I was feeling all smug about my ability to control spending on my credit card until I read Diana Clement's piece this week.
I pay the card off every month so it's not the interest I'm concerned about.
But I was shocked to read that budget advisers who deal with real people's spending say using a credit card results in us spending about 30 per cent more than we would if it was cash.
Our card gets paid off automatically from our home loan account so if we have a bad month on the credit card it just gets added to the mortgage and paid down when our salaries come in.
But it does make it easy to keep spending without thinking about whether we can afford to or not.
If I was paying for everything using cash once it was gone, that would be it.
Credit cards offer great flexibility and accessibility but with that also comes the challenge of ensuring you are still living within your means.
KiwiSaver is a great backstop to have if you ever get into serious financial hardship like the couple in Mary Holm's column this week.
With the woman facing health issues and her husband having lost his job due to redundancy they face a tough situation which none of us hope to ever get into.
As a couple it's easy to get used to spending two incomes and having the ability to pay loans, a mortgage and buy want we want using that money.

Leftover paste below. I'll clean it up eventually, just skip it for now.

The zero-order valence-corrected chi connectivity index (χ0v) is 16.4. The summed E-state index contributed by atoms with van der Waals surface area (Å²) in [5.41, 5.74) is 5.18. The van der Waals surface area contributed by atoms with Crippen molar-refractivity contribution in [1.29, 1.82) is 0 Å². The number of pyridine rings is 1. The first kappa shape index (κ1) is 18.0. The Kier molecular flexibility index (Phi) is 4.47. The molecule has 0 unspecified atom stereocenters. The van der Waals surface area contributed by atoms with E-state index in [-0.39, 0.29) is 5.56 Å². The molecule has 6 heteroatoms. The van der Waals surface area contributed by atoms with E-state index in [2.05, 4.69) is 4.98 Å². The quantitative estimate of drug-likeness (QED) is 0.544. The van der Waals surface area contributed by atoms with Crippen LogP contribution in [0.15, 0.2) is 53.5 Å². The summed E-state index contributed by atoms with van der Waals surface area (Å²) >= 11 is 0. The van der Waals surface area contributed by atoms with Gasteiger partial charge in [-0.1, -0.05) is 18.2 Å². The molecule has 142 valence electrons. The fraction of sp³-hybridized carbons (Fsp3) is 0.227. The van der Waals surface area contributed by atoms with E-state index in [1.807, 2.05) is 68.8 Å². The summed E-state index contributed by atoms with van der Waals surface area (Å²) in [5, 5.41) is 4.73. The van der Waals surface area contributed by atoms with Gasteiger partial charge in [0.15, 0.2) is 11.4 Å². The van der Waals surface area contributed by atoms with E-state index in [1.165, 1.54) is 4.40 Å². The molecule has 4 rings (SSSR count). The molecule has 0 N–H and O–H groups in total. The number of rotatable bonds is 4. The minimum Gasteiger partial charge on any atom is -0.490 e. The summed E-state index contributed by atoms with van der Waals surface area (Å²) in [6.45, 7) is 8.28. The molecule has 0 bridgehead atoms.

But if one person loses their job it can be a big blow.
In the past most families survived on one person's income but it seems hard to fathom doing that these days.
Could your family survive on half of what it earns or possibly more if the higher earner loses his or her job?
Your KiwiSaver money is there if you really need is but once you use the money it's gone and that means you may face a harder time in retirement later.
It shows how important it is to build up a "rainy day fund" which would hopefully allow you to keep going without having to tap into retirement savings.
It seems it's not just from Australia that people are facing difficulties with when it comes to moving money from left behind pension savings.
Helen Twose's Q&A explores the challenges involved in transferring money from a UK pension back to New Zealand.
I didn't bother contributing to a retirement savings scheme when I was on my OE in London but if the company I was working for had contributed to a scheme on my behalf that might have been a different story.
It is possible to bring the money back to New Zealand and put it in your KiwiSaver account, provided your provider meets the requirements.
But people with small amounts to transfer may also have to consider whether it is better to leave it there until they become eligible to take it out.
The best advice seems to be to get some advice on your situation.
What do you think?